“You get to see everybody else or hear the gossip, not that that’s important, but you get the general feel of what’s going on while you’re there.”

Popmaster’s popularity

One specific feature within Bruce’s show which has seen a significant increase in engagement is the famous quiz broadcast at 10:30 every morning.

“We’re hearing a lot about the Popmaster effect,” says Bruce’s producer Ricky Marshall.

“It’s always been an appointment to listen, but I think now more than ever it’s really ramping up – families are sitting down to do Popmaster, people are saying they’re playing along with their friends on a Zoom call.

“The hashtag seems to trend most days with people all joining in together, so I think there’s a real sense of online community around the quiz which is quite nice.”

Popmaster sees two callers face a series of (often quite difficult) music questions. If they hesitate for too long, a five-second countdown begins, which adds to the pressure.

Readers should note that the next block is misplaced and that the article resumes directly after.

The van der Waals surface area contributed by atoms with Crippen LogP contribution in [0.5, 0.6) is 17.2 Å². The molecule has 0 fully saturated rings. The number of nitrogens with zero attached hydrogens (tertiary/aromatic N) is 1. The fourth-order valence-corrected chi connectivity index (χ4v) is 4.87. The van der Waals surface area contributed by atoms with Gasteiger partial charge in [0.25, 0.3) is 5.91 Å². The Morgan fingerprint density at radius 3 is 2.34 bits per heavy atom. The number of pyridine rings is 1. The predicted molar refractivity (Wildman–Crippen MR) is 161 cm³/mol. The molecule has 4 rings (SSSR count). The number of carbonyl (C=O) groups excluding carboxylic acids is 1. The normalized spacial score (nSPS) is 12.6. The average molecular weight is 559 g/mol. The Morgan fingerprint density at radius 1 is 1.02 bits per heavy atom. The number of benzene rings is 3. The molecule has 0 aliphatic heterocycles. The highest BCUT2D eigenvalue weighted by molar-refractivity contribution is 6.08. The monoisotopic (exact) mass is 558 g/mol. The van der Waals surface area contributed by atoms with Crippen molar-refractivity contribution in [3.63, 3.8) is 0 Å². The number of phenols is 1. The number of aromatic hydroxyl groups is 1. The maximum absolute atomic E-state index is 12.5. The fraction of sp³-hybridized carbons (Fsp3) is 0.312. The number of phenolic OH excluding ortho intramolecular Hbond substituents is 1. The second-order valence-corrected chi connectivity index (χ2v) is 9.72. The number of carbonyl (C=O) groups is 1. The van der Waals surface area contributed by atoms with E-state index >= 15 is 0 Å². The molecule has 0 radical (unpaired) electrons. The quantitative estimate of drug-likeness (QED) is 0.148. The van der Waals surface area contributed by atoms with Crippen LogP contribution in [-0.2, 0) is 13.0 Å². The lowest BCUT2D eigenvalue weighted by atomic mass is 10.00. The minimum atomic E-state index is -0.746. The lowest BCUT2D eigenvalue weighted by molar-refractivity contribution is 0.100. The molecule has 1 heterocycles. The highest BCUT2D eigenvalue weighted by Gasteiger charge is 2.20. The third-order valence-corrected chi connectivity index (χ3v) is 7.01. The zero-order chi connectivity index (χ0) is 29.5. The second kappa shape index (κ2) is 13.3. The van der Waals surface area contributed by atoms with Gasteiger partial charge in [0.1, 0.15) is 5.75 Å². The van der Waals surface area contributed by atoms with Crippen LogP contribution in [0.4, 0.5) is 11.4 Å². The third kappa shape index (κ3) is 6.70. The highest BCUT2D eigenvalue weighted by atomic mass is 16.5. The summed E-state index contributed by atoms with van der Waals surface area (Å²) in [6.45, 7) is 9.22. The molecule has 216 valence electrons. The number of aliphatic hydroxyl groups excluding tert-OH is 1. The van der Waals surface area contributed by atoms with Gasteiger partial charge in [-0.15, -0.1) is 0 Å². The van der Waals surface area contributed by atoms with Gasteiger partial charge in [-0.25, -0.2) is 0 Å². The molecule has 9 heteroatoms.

“With the five-second counter, you’ve got to feel it,” Bruce says. “You don’t play it too soon on the early questions, and if you think somebody might be getting a little assistance, shall we say, then you can slam the five-second countdown clock down quite quickly. So it’s a question of touch and feel.”

On the unrelenting difficulty of the questions, Marshall says: “It’s fine if you hit that sweet spot of your era or your area, but some of the questions I look at and I don’t have a clue. It’s only worrying if Ken doesn’t know the answer, then you know you’re in trouble! He’s generally seen it all over the years.”

Bruce recently told the MediaMasters podcast he’s only had one day off sick in the last 34 years, although there was one occasion where listeners may have noticed he didn’t sound like his usual self.

On April Fools Day 2011, comedian Rob Brydon (whose impression of Bruce is uncanny) famously stood in for him – with hilarious results.

If, God forbid, Bruce became ill himself in the next few months and had to take a few days off work, is there any chance Brydon could cover for him again?

“Well yes, I’m sure he could,” Bruce laughs, “but I don’t think the BBC could afford him.”

Ken Bruce presents on BBC Radio 2 from 09:30 until 12:00 BST every weekday morning.